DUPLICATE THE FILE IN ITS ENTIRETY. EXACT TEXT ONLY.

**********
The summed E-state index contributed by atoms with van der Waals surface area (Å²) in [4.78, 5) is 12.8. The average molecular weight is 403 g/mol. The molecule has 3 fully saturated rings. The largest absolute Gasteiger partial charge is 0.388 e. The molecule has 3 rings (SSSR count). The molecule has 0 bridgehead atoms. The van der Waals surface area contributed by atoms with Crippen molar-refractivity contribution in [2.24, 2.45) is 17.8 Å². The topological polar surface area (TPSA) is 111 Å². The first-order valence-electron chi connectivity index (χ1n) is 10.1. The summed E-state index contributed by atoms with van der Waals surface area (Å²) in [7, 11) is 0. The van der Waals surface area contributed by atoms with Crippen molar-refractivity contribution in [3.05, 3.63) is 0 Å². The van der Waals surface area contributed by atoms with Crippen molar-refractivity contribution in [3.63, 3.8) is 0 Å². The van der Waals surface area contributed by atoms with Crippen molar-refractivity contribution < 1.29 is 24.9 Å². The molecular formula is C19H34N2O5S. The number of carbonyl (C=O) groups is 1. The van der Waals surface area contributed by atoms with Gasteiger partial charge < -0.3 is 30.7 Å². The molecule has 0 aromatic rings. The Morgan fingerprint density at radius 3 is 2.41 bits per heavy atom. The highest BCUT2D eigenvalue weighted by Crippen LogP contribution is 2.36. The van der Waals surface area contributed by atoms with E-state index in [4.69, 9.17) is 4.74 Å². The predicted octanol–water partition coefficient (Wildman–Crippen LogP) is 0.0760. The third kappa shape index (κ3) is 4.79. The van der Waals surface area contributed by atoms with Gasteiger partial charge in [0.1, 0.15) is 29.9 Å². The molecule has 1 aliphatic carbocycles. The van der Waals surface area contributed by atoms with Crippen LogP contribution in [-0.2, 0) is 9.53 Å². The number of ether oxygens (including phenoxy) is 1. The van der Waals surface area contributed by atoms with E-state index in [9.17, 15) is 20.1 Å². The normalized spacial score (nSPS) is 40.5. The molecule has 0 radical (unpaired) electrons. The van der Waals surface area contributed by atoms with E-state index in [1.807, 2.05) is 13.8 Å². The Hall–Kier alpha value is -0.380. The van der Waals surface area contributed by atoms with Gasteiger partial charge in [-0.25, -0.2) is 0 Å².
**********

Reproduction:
The summed E-state index contributed by atoms with van der Waals surface area (Å²) in [4.78, 5) is 12.8. The average molecular weight is 403 g/mol. The molecule has 3 fully saturated rings. The largest absolute Gasteiger partial charge is 0.388 e. The molecule has 3 rings (SSSR count). The molecule has 0 bridgehead atoms. The van der Waals surface area contributed by atoms with Crippen molar-refractivity contribution in [2.24, 2.45) is 17.8 Å². The topological polar surface area (TPSA) is 111 Å². The first-order valence-electron chi connectivity index (χ1n) is 10.1. The summed E-state index contributed by atoms with van der Waals surface area (Å²) in [7, 11) is 0. The van der Waals surface area contributed by atoms with Crippen molar-refractivity contribution in [3.05, 3.63) is 0 Å². The van der Waals surface area contributed by atoms with Crippen molar-refractivity contribution in [3.63, 3.8) is 0 Å². The van der Waals surface area contributed by atoms with Crippen molar-refractivity contribution < 1.29 is 24.9 Å². The molecular formula is C19H34N2O5S. The number of carbonyl (C=O) groups is 1. The van der Waals surface area contributed by atoms with Gasteiger partial charge < -0.3 is 30.7 Å². The molecule has 0 aromatic rings. The Morgan fingerprint density at radius 3 is 2.41 bits per heavy atom. The highest BCUT2D eigenvalue weighted by Crippen LogP contribution is 2.36. The van der Waals surface area contributed by atoms with E-state index in [4.69, 9.17) is 4.74 Å². The predicted octanol–water partition coefficient (Wildman–Crippen LogP) is 0.0760. The third kappa shape index (κ3) is 4.79. The van der Waals surface area contributed by atoms with Gasteiger partial charge in [0.1, 0.15) is 29.9 Å². The molecule has 1 aliphatic carbocycles. The van der Waals surface area contributed by atoms with Crippen LogP contribution in [-0.2, 0) is 9.53 Å². The number of ether oxygens (including phenoxy) is 1. The van der Waals surface area contributed by atoms with E-state index in [9.17, 15) is 20.1 Å². The normalized spacial score (nSPS) is 40.5. The molecule has 0 radical (unpaired) electrons. The van der Waals surface area contributed by atoms with E-state index in [1.807, 2.05) is 13.8 Å². The Hall–Kier alpha value is -0.380. The van der Waals surface area contributed by atoms with Gasteiger partial charge in [-0.25, -0.2) is 0 Å².